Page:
No fewer than six randomised controlled trials – in Switzerland, the Netherlands, Germany, Spain, Canada, and England – concluded that heroin assisted treatment is more effective than conventional treatments in a subgroup of heroin users. The most recent Cochrane Collaboration review concurred, stating, "Available evidence suggests an added value of heroin prescribed alongside flexible doses of methadone for long term, treatment refractory, opioid users, to reach a decrease in the use of illicit substances, involvement in criminal activity and incarceration, a possible reduction in mortality, and an increase in retention in treatment."
Harm Reduction International
In 2008, Harm Reduction International released the Global State of Harm Reduction, a report that mapped responses to drug-related HIV and hepatitis C epidemics around the world for the first time.(1) The data gathered for the report provided a critical baseline against which progress could be measured in terms of the international, regional and national recognition of harm reduction in policy and practice. Since then, the biennial report has become a key publication for researchers, policymakers, civil society organisations and advocates, mapping harm reduction policy adoption and programme implementation globally.
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New developments in Harm ReductionGrazia ZuffaSeries on Legislative Reform of Drug Policies Nr. 24
By taking cues from users’ self-regulation strategies, it is possible to design innovative operational models for drug services as well as drug policies, strengthening Harm Reduction as an alternative approach to the disease model. A significant body of research on cocaine users recruited outside captive populations – that is, studies based on samples of users who have not been enrolled through drug addiction services – has been carried out in many European countries and outside Europe. These studies show a variety of patterns and trajectories of use other than “addictive” use.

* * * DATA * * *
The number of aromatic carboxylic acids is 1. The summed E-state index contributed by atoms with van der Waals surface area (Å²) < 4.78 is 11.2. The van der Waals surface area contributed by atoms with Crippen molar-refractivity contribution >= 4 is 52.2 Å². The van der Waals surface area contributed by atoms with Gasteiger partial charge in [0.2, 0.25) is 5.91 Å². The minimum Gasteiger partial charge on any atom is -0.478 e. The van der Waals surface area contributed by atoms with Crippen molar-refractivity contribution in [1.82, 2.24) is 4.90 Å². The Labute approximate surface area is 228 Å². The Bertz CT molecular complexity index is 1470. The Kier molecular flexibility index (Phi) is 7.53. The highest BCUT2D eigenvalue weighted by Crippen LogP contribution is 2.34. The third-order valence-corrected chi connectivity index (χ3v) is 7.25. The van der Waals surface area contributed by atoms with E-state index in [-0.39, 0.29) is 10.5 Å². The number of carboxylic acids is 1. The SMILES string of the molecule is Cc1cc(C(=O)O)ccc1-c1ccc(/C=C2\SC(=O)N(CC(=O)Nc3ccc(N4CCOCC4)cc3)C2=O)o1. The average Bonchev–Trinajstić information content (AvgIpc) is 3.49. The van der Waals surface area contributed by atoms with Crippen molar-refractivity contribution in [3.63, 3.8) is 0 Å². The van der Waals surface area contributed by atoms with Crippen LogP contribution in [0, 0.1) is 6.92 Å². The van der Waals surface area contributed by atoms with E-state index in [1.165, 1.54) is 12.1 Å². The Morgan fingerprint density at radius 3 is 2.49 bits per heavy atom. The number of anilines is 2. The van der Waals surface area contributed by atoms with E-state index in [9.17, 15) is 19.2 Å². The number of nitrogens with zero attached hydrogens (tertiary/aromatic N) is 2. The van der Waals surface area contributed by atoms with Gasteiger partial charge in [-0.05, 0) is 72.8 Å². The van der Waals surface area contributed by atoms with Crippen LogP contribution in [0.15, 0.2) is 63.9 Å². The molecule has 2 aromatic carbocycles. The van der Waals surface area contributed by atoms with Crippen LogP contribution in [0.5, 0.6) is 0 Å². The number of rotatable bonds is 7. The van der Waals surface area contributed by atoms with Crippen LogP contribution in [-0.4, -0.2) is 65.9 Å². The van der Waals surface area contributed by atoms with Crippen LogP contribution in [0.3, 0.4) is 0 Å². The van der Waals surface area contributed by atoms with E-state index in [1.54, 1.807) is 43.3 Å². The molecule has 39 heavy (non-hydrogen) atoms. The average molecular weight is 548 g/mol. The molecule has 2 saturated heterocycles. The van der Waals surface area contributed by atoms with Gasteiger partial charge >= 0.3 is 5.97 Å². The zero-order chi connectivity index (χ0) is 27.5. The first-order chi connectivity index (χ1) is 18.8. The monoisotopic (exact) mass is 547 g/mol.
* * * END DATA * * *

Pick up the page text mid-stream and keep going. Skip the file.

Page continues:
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Separated Illicit Drug Markets in the NetherlandsJean-Paul Grund & Joost BreeksemaGlobal Drug Policy Program (Open Society Foundations)
Building on a long history and culture of tolerance, the Dutch responded to illicit drugs with decades of pragmatic measures free of judgment. A central element of modern Dutch drug policy was a crucial decision to establish a legal and practical separation of cannabis—judged to pose "acceptable" risks to consumers and society—from hard drugs associated with unacceptable risk. This policy effectively decriminalized possession and use of cannabis and opened the door for tolerated outlets for small-scale cannabis sales that eventually took the form of the well-known Dutch "coffee shops."
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The only legally-operating injecting facility in North AmericaPeter Sarosi, Hungarian Civil Liberties Union (HCLU)Thursday, January 17, 2013
Last year the HCLU’s video advocacy group travelled to Vancouver, to make a film about Insite, the only legally-operating injecting facility in North America. When we arrived at Hastings Street, in Vancouver's downtown Eastside, where Insite is located, we were taken aback by the magnitude of the street drug scene we found there.READ MORE...